• If you are a Scala expert and FP Enthusiast, there is a list of changes for you as well such as, **type-level derivation, match types, implicit function types, Metaprogramming **to name a few.
  • These changes are shared in “A tour of Dotty” by Martin Ordersky in the last edition of the ScalaDays.

Breaking Changes!

What do we mean by breaking changes? Those changes which are not going to be supported and compiling them in the newer version will require a re-write of the source in either a new way or to be removed. There are some features that are considered to have been pain points performance-wise or creating unnecessary complexity that is going to removed from Scala 3.0.

At a preview level here is the list of breaking changes:

**Macro:  **One of the biggest breaking change is Macros. The newer version of Scala includes a newer macros-system and Experimental Macro from Scala version 2.13 will not work in 3.0 and will have to be re-written.

**22-Arity: **The limits of 22 for the maximal number of parameters of function types and the maximal number of fields in tuple types have been dropped.

**And many more features. **Here is the list of all the breaking changes you should go through if you think you will be porting your code at some point in time.

An exhaustive list of Dropped Features is given below: 

#dotty #scala #scala days #beginners #dotty #functional programming in scala #scala 3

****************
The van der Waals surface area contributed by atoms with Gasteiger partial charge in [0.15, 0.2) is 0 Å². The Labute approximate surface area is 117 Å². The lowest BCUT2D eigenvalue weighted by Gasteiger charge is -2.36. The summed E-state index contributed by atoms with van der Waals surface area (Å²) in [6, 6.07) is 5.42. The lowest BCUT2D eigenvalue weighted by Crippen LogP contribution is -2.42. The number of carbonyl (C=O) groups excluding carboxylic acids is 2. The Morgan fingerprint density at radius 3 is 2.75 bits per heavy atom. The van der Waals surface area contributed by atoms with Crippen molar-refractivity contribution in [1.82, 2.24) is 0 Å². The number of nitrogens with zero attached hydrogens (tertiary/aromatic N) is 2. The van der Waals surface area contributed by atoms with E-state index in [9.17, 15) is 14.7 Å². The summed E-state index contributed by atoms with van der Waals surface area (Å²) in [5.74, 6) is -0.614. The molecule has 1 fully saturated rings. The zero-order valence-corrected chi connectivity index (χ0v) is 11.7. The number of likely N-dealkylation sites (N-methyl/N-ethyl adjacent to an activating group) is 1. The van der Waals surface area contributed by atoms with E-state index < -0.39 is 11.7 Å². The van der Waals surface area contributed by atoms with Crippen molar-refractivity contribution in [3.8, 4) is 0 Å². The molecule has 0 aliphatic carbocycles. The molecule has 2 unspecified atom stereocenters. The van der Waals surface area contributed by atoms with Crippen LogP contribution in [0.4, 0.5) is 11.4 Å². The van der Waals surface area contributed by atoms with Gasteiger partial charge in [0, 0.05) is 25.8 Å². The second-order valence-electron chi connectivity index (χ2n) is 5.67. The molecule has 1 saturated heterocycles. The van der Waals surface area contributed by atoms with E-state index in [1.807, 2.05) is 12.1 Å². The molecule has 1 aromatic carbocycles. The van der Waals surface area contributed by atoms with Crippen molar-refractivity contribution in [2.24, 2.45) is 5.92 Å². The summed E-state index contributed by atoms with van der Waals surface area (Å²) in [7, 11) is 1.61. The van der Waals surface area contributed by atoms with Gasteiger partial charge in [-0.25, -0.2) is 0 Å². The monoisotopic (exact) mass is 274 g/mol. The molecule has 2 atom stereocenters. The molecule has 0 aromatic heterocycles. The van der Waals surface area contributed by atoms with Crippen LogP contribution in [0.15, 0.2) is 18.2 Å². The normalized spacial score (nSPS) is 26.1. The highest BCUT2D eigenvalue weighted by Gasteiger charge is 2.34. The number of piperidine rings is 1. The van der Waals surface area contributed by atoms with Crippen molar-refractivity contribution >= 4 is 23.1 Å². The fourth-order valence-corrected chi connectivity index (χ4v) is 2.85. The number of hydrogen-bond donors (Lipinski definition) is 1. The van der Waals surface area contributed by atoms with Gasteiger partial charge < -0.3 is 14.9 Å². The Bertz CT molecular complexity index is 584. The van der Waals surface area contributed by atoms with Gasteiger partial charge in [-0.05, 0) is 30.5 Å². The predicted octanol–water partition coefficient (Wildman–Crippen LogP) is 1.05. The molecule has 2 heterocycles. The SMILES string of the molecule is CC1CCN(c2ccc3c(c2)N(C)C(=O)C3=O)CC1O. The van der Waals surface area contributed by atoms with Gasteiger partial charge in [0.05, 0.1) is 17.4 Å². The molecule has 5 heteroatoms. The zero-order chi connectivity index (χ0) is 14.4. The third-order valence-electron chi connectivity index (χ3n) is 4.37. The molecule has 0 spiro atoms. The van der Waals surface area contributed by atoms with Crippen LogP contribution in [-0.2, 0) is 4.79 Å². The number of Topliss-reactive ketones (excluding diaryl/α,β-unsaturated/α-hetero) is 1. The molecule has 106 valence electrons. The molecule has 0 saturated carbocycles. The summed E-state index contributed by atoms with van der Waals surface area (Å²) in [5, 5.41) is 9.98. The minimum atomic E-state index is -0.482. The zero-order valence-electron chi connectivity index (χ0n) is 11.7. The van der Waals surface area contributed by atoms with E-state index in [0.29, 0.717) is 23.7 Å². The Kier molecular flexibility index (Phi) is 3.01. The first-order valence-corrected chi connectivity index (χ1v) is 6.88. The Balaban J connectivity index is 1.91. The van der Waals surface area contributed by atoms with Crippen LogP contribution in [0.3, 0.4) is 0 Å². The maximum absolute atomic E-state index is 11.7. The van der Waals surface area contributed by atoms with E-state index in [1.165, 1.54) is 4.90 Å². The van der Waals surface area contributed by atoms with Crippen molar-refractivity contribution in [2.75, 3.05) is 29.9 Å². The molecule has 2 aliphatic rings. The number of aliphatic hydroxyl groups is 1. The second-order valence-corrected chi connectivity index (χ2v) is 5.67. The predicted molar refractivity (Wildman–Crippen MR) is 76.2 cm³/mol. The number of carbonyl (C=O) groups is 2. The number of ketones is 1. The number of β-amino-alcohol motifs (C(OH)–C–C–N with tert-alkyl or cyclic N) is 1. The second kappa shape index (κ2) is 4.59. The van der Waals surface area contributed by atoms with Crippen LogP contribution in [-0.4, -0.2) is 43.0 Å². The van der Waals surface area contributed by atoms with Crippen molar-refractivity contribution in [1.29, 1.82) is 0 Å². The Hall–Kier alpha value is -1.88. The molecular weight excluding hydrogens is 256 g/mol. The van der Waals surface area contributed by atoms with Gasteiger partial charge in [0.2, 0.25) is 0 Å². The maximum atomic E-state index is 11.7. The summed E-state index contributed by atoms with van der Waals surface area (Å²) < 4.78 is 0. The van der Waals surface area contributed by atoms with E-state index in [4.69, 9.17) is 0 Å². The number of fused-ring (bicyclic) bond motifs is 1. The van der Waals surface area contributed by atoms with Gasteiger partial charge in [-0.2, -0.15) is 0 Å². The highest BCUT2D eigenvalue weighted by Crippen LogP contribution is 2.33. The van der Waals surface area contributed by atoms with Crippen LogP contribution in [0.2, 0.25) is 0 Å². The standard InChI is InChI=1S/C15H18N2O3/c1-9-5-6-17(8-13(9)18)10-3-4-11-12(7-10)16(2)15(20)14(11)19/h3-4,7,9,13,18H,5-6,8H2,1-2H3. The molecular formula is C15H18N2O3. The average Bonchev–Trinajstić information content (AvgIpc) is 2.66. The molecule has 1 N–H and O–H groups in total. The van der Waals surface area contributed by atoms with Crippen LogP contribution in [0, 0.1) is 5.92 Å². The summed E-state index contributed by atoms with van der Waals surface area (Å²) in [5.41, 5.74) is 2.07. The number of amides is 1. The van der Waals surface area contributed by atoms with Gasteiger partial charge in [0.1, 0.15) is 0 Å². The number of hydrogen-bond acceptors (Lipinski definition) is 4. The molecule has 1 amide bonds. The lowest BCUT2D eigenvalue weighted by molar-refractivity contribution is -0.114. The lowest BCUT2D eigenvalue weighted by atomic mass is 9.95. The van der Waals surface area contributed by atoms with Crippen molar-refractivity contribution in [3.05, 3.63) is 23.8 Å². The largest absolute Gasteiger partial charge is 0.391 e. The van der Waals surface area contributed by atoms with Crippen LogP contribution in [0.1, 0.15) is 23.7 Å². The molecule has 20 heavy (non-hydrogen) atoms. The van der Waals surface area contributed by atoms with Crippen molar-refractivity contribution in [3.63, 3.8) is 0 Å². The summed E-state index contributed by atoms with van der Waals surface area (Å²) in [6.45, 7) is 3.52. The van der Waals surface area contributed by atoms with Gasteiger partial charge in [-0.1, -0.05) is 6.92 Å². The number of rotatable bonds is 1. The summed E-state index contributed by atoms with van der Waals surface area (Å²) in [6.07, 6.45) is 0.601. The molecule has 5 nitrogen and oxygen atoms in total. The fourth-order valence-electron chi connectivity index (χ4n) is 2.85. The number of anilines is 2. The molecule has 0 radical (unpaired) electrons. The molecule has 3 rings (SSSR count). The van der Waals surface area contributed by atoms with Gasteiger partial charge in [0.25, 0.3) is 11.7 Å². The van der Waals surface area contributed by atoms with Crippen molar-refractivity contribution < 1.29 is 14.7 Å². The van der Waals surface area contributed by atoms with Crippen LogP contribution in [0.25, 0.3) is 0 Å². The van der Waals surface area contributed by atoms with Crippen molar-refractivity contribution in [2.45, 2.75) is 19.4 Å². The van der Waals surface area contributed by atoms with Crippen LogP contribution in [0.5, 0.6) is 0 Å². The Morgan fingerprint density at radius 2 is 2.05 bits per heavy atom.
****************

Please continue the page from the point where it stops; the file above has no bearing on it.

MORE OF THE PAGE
Myrl  Prosacco

Myrl Prosacco

1594461240

Use of Either in Scala

In this blog, we are going to see the use of Either in scala.

We use Options in scala but why do we want to go for Either?

Either is a better approach in the respect that if something fails we can track down the reason, which in Option None case is not possible.

We simply pass None but what is the reason we got None instead of Some. We will see how to tackle this scenario using Either.

Either[Left, Right]

None is similar to Left which signifies Failure and Some is similar to Right which signifies Success.

Let’s see with help of an example:

def returnEither(value: String): Either[NumberFormatException, Int] =
{
try {
Right(value.toInt)
} catch {
case ex: NumberFormatException => Left(ex)
}
}
returnEither("abc").map(x => println(x))

It will not print anything, Either is right biased and returnEither(“abc”) gives Left(java.lang.NumberFormatException: For input string: “abc”)

Now let’s call it on Right value.

returnEither("1").map(x => println(x))

It will print 1. Yes, it is right biased as the map works on Either.right. What if I want to call the map on left?

returnEither("abc").left.map(x => println(x))

It will print** java.lang.NumberFormatException: For input string: “abc”.**

Using Match case with Either

returnEither("1") match
{
case Right(value) => println(s"Right value: $value")
case Left(ex: NumberFormatException) => println(ex)
}

It will print Right value: 1

Extract value from Either

Let’s say we want to extract left value from Either.

println(returnEither("abc").left)

will print LeftProjection(Left(java.lang.NumberFormatException: For input string: “abc”))

println(returnEither("1").left)

will print LeftProjection(Right(1)).

println(returnEither("abc").left.get)

will give java.lang.NumberFormatException: For input string: “abc”.

println(returnEither("1").left.get)

will give: Exception in thread “main” java.util.NoSuchElementException: Either.left.get on Right

Oops. It had right value.

We can use getOrElse or fold for default value.

#scala ##use of either ##use of either in scala #either #scala